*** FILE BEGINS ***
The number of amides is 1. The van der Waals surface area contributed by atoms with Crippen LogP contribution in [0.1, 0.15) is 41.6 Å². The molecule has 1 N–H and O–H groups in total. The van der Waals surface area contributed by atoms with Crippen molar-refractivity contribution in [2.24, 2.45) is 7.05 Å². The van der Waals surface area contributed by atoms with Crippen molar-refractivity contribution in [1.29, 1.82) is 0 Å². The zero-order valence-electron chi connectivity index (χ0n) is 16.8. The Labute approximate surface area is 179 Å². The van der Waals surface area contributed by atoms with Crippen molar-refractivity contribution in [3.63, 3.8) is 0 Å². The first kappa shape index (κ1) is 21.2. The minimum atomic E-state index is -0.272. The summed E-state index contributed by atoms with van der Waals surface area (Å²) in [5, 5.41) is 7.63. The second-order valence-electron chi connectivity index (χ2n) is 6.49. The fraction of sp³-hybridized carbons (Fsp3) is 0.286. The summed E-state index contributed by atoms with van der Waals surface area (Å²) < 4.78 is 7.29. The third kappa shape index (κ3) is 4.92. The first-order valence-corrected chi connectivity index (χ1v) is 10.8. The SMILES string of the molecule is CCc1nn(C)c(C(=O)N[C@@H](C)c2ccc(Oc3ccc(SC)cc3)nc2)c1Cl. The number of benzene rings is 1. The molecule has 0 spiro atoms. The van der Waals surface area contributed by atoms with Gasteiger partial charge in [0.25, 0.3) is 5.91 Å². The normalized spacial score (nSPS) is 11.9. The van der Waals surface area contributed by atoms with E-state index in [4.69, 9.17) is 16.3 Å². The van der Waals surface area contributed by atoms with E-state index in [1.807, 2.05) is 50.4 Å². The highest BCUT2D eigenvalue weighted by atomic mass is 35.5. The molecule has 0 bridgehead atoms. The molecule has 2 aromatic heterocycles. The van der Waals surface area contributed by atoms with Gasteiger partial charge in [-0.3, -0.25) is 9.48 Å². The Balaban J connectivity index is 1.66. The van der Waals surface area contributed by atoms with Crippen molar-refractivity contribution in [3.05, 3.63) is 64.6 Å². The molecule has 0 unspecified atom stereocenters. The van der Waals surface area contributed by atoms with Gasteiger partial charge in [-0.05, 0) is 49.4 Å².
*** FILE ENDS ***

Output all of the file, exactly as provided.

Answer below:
The number of amides is 1. The van der Waals surface area contributed by atoms with Crippen LogP contribution in [0.1, 0.15) is 41.6 Å². The molecule has 1 N–H and O–H groups in total. The van der Waals surface area contributed by atoms with Crippen molar-refractivity contribution in [2.24, 2.45) is 7.05 Å². The van der Waals surface area contributed by atoms with Crippen molar-refractivity contribution in [1.29, 1.82) is 0 Å². The zero-order valence-electron chi connectivity index (χ0n) is 16.8. The Labute approximate surface area is 179 Å². The van der Waals surface area contributed by atoms with Crippen molar-refractivity contribution in [3.63, 3.8) is 0 Å². The first kappa shape index (κ1) is 21.2. The minimum atomic E-state index is -0.272. The summed E-state index contributed by atoms with van der Waals surface area (Å²) in [5, 5.41) is 7.63. The second-order valence-electron chi connectivity index (χ2n) is 6.49. The fraction of sp³-hybridized carbons (Fsp3) is 0.286. The summed E-state index contributed by atoms with van der Waals surface area (Å²) < 4.78 is 7.29. The third kappa shape index (κ3) is 4.92. The first-order valence-corrected chi connectivity index (χ1v) is 10.8. The SMILES string of the molecule is CCc1nn(C)c(C(=O)N[C@@H](C)c2ccc(Oc3ccc(SC)cc3)nc2)c1Cl. The number of benzene rings is 1. The molecule has 0 spiro atoms. The van der Waals surface area contributed by atoms with Gasteiger partial charge in [0.25, 0.3) is 5.91 Å². The normalized spacial score (nSPS) is 11.9. The van der Waals surface area contributed by atoms with E-state index in [4.69, 9.17) is 16.3 Å². The van der Waals surface area contributed by atoms with E-state index in [1.807, 2.05) is 50.4 Å². The highest BCUT2D eigenvalue weighted by atomic mass is 35.5. The molecule has 0 bridgehead atoms. The molecule has 2 aromatic heterocycles. The van der Waals surface area contributed by atoms with Gasteiger partial charge in [-0.3, -0.25) is 9.48 Å². The Balaban J connectivity index is 1.66. The van der Waals surface area contributed by atoms with Crippen molar-refractivity contribution in [3.05, 3.63) is 64.6 Å². The molecule has 0 unspecified atom stereocenters. The van der Waals surface area contributed by atoms with Gasteiger partial charge in [-0.05, 0) is 49.4 Å².